LABORATORY TEST REPORT
Although Audio Analogue advertises the AAcento as being capable of ‘100-watts per channel’ it adds some ‘fine print’ in its manual that would indicate that achieving this output power is a ‘best case’ scenario. For example, it says it acheives this output only when one channel is being driven, plus adds that at this level, THD+N will be 1%. Even more fine print adds that the amplifier cannot sustain this output continuously, which it’s supposed to be able to do according to the consumer laws in many countries, including Australia. To be specific, the manual states: ‘ The AAcento is not designed to sustain continuous output power. High power sine wave tests over a load of 8 or less must be evaluated for short time or the over-temperature (sic) will shut down the amplifier.’ This meant that Newport Test Labs had to make very quick measurements before the amplifier’s thermal protection kicked in. So the power output measurements shown in the tabulated chart are not true ‘continuous’ measurements as are recorded by other amplifiers, which can sustain their rated output almost indefinitely. The figures do, however, give a fairly true idea of the amplifier’s power output capabilities when it’s playing music.
The measurements made by Newport Test Labs put the Audio Analogue AAcento’s power output at 90-watts per channel, both channels driven into 8 at 1kHz from 20Hz to 20kHz. As you can see from the table, the 90-watt limitation comes about because this is the amplifier’s maximum output before 0.1% waveform distortion from 1kHz up to 20kHz. At lower frequencies it can deliver 95-watts per channel when both channels are driven. As you can also see, the AAcento delivered 100-watts per channel at 20kHz when only one channel was driven and a touch more than this at lower frequencies… though the differences are insignificantly small, as you can see from the differences in the dBw column—less than 0.1dB at 1kHz and 0.2dB at 20Hz.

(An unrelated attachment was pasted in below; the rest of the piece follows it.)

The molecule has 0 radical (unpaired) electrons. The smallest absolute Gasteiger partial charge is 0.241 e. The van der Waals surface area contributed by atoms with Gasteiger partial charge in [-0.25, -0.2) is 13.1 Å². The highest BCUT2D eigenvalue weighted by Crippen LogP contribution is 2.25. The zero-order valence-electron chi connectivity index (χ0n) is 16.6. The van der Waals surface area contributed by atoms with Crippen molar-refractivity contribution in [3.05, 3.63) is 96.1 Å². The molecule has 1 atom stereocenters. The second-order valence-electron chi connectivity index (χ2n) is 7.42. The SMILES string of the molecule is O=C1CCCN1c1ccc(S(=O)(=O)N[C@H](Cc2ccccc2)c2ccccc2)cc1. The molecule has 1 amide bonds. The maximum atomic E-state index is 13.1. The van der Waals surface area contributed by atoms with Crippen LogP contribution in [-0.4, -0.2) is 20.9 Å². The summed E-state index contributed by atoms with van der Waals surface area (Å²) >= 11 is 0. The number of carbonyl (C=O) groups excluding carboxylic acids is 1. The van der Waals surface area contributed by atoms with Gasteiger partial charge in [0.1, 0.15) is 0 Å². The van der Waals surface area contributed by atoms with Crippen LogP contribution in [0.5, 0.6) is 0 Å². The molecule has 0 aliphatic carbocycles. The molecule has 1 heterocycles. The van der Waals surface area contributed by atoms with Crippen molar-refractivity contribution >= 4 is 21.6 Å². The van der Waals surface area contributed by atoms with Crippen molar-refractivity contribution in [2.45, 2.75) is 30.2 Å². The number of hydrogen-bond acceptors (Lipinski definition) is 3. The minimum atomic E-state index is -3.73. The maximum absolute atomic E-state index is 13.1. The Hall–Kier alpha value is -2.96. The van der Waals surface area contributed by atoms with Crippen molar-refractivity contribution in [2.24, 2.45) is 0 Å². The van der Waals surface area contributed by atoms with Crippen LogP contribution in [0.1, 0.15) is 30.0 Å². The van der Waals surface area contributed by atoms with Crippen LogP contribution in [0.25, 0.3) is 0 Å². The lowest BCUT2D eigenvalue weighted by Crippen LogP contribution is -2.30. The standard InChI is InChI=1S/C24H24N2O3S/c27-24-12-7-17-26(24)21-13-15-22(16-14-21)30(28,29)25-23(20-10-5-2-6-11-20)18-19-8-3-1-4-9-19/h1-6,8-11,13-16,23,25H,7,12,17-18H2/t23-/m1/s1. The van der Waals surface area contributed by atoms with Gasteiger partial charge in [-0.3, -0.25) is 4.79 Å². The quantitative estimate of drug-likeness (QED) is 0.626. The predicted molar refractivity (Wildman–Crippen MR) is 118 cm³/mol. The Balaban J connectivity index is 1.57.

When driving 4 and 2 loads, the AAcento didn’t manage to meet its rated output power at any test frequency, even when only a single channel was driven. This is no doubt because Audio Analogue measures output power at the point where the test waveform has reached 1.0% distortion, whereas Newport Test Labs measured at the point where distortion in the test waveform reached 0.1% THD—which is an order of magnitude less.